Olson Kundig – Meg Home
An expansive curve and a massive retractable window wall define the form of this contemporary urban residence. Perched on Queen Anne Hill overlooking downtown Seattle and Puget Sound, Meg Home takes full advantage of its steeply sloped site with 180-degree views of the urban landscape below. A two-story “guillotine” window wall physically opens the home to these sweeping views with the help of a hand-cranked wheel and three large counterweights. This sense of openness at the back of the home is juxtaposed against the respectful street scale at the front, where an intimate courtyard garden frames the entrance. Much like the outgoing yet reserved owner couple, Meg Home represents a delicate balancing act: between transparency and refuge, spare industrial modernity and inviting warmth.
Olson Kundig – Northwoods Interiors
This home in Michigan’s Upper Peninsula frames and emphasizes its natural context, making nature its focus. The design reacts to the surrounding environment, dissolving inside/outside boundaries and creating composed views into the woods and towards the water. The colours and materials in the interior are inspired by the landscape. The living, dining and kitchen are grouped to create a central gathering space. Custom furniture – dining and coffee table, steel wall cabinet, among others – results in a seamless integration of architecture and interiors. A sculptural staircase featuring a custom chandelier anchors the intersection of the two main axes. Smooth concrete reflects colour and light throughout the home. Even in winter, the sun-warmed entry creates a comfortable transition between inside and out. Cedar siding inset with an antique African mask contrasts with custom door pulls crafted from bronze and leather.
Olson Kundig – Haven of Reflection
This condominium in downtown Seattle has a spectacular view of the city, Puget Sound, and the Olympic Mountains beyond. However, the original interior didn’t do justice to the unit’s sweeping views of Elliott Bay. A significant structural renovation and a complete overhaul of the finishes and furnishings fulfilled the owner’s request for a spare but warm and welcoming living space that celebrates the view of the bay beyond. A new reflective wall on the back of the main living area gives a sense of space and reflects the amazing view on the other side.
Olson Kundig – Knack Collective
Knack Collective is an unconventional, collaborative marketing agency seeking to disrupt the traditional divide between a creative agency and strategic consultancy. For the design of their headquarters and coworking space in Seattle’s Belltown neighbourhood, Knack sought to build on their core values of inclusivity, transparency, agility and impactful design. Throughout the 10,000-square-foot space, a bold colour palette and a range of individual and collaborative workspaces create opportunities for Knack’s community members to focus and engage at turns throughout the workday. Bright tones of blue, pink and yellow uplift the sensibility of the space, reflecting Knack’s vibrant, optimistic vision. Juxtaposed against the grit and patina of the heavy timber, concrete and brick structure, the high-impact space reflects Knack’s collaborative brand. Space includes offices for Knack Collective, Knack’s shared co-workspace, private leasable workspaces, and event and demonstration lounge space that includes a product showroom in collaboration with Portland-based Fully.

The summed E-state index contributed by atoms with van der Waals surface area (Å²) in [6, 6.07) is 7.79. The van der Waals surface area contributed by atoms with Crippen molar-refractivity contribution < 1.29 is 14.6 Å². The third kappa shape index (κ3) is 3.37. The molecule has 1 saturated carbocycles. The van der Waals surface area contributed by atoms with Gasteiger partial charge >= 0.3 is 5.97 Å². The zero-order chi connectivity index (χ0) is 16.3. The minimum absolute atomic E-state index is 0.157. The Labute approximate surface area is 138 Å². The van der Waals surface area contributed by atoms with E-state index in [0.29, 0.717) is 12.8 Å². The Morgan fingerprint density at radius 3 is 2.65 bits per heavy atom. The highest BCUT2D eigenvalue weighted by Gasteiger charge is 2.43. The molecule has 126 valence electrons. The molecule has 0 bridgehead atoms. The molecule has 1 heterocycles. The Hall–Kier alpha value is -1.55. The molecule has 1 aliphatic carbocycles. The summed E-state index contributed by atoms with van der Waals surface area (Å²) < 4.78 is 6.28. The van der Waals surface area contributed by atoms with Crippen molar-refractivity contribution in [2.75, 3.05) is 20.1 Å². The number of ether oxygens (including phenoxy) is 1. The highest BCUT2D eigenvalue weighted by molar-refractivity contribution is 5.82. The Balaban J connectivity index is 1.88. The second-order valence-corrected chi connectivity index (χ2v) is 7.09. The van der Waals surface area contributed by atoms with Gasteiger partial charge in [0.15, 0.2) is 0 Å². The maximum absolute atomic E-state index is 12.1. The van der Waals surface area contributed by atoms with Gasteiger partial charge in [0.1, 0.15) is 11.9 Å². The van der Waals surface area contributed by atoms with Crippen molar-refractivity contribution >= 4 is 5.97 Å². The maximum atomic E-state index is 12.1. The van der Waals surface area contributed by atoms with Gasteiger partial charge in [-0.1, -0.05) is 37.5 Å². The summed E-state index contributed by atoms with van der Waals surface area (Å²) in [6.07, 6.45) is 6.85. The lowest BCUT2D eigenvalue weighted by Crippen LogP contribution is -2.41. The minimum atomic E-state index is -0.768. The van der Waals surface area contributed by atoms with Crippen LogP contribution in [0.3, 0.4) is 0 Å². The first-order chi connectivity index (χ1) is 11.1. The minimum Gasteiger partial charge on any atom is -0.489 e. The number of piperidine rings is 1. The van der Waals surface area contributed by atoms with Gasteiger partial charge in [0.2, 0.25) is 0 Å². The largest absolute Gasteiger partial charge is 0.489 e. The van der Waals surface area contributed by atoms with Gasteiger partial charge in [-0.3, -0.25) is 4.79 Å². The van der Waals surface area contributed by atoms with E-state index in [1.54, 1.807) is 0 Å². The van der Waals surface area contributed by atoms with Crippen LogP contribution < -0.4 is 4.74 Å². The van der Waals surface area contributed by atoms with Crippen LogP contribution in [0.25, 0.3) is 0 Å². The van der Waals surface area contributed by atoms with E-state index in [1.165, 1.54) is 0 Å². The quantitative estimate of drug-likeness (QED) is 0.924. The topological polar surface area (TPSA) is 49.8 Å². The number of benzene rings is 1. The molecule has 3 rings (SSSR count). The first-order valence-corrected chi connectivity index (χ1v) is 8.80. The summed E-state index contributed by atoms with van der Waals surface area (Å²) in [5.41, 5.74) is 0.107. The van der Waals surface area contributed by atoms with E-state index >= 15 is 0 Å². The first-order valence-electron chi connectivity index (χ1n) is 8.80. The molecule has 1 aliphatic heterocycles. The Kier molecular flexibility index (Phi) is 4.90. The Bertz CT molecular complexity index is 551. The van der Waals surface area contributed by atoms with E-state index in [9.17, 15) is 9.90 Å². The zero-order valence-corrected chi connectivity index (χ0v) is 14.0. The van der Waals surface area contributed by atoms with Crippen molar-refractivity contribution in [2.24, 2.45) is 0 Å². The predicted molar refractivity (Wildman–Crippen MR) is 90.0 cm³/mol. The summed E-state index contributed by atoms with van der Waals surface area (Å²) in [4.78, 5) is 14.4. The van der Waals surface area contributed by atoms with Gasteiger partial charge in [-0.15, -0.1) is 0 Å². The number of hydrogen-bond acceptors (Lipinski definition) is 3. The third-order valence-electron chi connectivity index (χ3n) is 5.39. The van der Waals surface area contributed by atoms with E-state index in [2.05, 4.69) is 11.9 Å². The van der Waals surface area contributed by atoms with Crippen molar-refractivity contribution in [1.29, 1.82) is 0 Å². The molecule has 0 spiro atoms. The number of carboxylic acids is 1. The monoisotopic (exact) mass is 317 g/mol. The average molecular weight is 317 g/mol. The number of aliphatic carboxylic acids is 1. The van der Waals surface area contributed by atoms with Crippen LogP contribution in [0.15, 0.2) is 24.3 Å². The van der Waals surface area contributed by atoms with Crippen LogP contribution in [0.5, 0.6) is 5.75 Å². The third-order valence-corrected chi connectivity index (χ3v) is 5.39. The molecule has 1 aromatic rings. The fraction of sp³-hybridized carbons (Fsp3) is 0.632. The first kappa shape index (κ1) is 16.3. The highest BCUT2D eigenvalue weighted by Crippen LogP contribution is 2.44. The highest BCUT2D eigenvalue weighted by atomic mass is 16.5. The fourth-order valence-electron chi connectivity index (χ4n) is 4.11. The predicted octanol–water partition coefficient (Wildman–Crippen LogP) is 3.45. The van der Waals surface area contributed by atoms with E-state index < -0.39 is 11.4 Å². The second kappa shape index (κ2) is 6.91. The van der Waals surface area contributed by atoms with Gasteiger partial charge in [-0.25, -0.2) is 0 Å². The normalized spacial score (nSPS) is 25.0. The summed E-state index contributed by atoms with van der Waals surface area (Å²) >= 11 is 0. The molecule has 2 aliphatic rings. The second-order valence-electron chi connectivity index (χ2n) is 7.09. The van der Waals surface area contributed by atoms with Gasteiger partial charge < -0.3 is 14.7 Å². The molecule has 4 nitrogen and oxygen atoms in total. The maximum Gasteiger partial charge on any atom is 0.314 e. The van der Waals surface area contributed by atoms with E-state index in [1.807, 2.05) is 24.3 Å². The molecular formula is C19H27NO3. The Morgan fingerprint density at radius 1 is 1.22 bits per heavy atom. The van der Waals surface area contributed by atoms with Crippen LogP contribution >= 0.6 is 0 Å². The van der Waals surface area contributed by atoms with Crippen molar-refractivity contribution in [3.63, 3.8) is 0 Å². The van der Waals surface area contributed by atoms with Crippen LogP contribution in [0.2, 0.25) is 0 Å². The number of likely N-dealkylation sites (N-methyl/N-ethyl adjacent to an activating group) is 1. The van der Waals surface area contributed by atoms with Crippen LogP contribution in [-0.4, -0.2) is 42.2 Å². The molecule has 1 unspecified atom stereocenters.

Olson Kundig – Laurelhurst Residence
These clients purchased a steep waterfront site in the Seattle neighbourhood of Laurelhurst, where they had lived for 20 years. Leaders in the city’s art community, wanted their house to serve as a gallery for their collection of contemporary art and as a space for entertaining, without sacrificing privacy or a residential feel. The modestly sized spaces encourage visitors to engage with the art, often at close quarters. Precisely sited on a steep lot – the elevation changes 84 feet from top to bottom – the design offers privacy in an urban neighbourhood. On the top floor, the cabin-like master suite includes a large, west-facing deck sheltered by deep overhangs and an east-facing deck that seems to float in the treetops. Sustainable strategies include a photovoltaic system, solar evacuation tubes, and reclaimed materials used in both the structure and interior custom furnishings. Interior design by Olson Kundig.
Olson Kundig – Hong Kong Villa Interiors
Tucked into the majestic hillside of Shek-O, the serene grounds of this villa are a rarity in the dense urban sprawl of Hong Kong. Uncompromisingly modern in its architectural language, the design remains contextual, maintaining its focus on a large central courtyard as in the traditional Chinese way. From the architecture to the interior design, art and furnishings, this home is a product of Pacific Northwest design and craftsmanship and is, above all, a comfortable respite for the owner to live and entertain. Inspired by traditional Chinese architecture and furniture, the house uses a simple palette of materials – concrete, steel, wood, limestone and glass – relying on exacting detail and craftsmanship to provide the visual counterpoint.